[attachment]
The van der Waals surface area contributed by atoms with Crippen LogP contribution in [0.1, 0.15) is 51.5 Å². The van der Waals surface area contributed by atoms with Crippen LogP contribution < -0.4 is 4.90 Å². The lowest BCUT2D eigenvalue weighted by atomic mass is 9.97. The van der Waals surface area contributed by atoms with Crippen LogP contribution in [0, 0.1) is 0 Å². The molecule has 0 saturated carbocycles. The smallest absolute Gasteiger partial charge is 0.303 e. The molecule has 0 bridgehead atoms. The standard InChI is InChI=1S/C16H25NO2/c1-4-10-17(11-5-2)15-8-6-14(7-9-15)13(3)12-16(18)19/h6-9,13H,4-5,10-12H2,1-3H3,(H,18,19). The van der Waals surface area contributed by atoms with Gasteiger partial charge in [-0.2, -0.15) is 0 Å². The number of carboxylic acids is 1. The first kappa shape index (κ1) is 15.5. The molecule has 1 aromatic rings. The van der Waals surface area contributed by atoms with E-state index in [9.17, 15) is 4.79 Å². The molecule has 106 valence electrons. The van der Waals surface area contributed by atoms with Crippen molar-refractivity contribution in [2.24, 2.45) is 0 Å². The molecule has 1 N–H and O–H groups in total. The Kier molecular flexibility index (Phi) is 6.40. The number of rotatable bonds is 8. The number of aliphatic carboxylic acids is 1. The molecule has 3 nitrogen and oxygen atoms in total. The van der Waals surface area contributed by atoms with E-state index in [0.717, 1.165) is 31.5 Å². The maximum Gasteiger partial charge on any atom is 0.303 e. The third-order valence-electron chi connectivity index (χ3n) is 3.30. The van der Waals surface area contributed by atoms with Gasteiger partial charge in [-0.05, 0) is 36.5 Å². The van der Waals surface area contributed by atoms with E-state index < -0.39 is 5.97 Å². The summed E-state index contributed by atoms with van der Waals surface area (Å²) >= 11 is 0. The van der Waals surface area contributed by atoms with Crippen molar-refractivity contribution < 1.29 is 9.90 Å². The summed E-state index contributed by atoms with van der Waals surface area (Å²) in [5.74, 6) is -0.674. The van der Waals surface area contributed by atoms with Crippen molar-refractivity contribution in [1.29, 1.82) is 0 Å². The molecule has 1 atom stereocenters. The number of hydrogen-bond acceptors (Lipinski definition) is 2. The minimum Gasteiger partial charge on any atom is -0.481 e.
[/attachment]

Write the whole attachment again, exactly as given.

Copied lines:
The van der Waals surface area contributed by atoms with Crippen LogP contribution in [0.1, 0.15) is 51.5 Å². The van der Waals surface area contributed by atoms with Crippen LogP contribution < -0.4 is 4.90 Å². The lowest BCUT2D eigenvalue weighted by atomic mass is 9.97. The van der Waals surface area contributed by atoms with Crippen LogP contribution in [0, 0.1) is 0 Å². The molecule has 0 saturated carbocycles. The smallest absolute Gasteiger partial charge is 0.303 e. The molecule has 0 bridgehead atoms. The standard InChI is InChI=1S/C16H25NO2/c1-4-10-17(11-5-2)15-8-6-14(7-9-15)13(3)12-16(18)19/h6-9,13H,4-5,10-12H2,1-3H3,(H,18,19). The van der Waals surface area contributed by atoms with Gasteiger partial charge in [-0.2, -0.15) is 0 Å². The number of carboxylic acids is 1. The first kappa shape index (κ1) is 15.5. The molecule has 1 aromatic rings. The van der Waals surface area contributed by atoms with E-state index in [9.17, 15) is 4.79 Å². The molecule has 106 valence electrons. The van der Waals surface area contributed by atoms with Crippen molar-refractivity contribution in [2.24, 2.45) is 0 Å². The molecule has 1 N–H and O–H groups in total. The Kier molecular flexibility index (Phi) is 6.40. The number of rotatable bonds is 8. The number of aliphatic carboxylic acids is 1. The molecule has 3 nitrogen and oxygen atoms in total. The van der Waals surface area contributed by atoms with E-state index in [0.717, 1.165) is 31.5 Å². The maximum Gasteiger partial charge on any atom is 0.303 e. The third-order valence-electron chi connectivity index (χ3n) is 3.30. The van der Waals surface area contributed by atoms with Gasteiger partial charge in [-0.05, 0) is 36.5 Å². The van der Waals surface area contributed by atoms with E-state index < -0.39 is 5.97 Å². The summed E-state index contributed by atoms with van der Waals surface area (Å²) >= 11 is 0. The van der Waals surface area contributed by atoms with Crippen molar-refractivity contribution < 1.29 is 9.90 Å². The summed E-state index contributed by atoms with van der Waals surface area (Å²) in [5.74, 6) is -0.674. The van der Waals surface area contributed by atoms with Crippen molar-refractivity contribution in [1.29, 1.82) is 0 Å². The molecule has 1 atom stereocenters. The number of hydrogen-bond acceptors (Lipinski definition) is 2. The minimum Gasteiger partial charge on any atom is -0.481 e.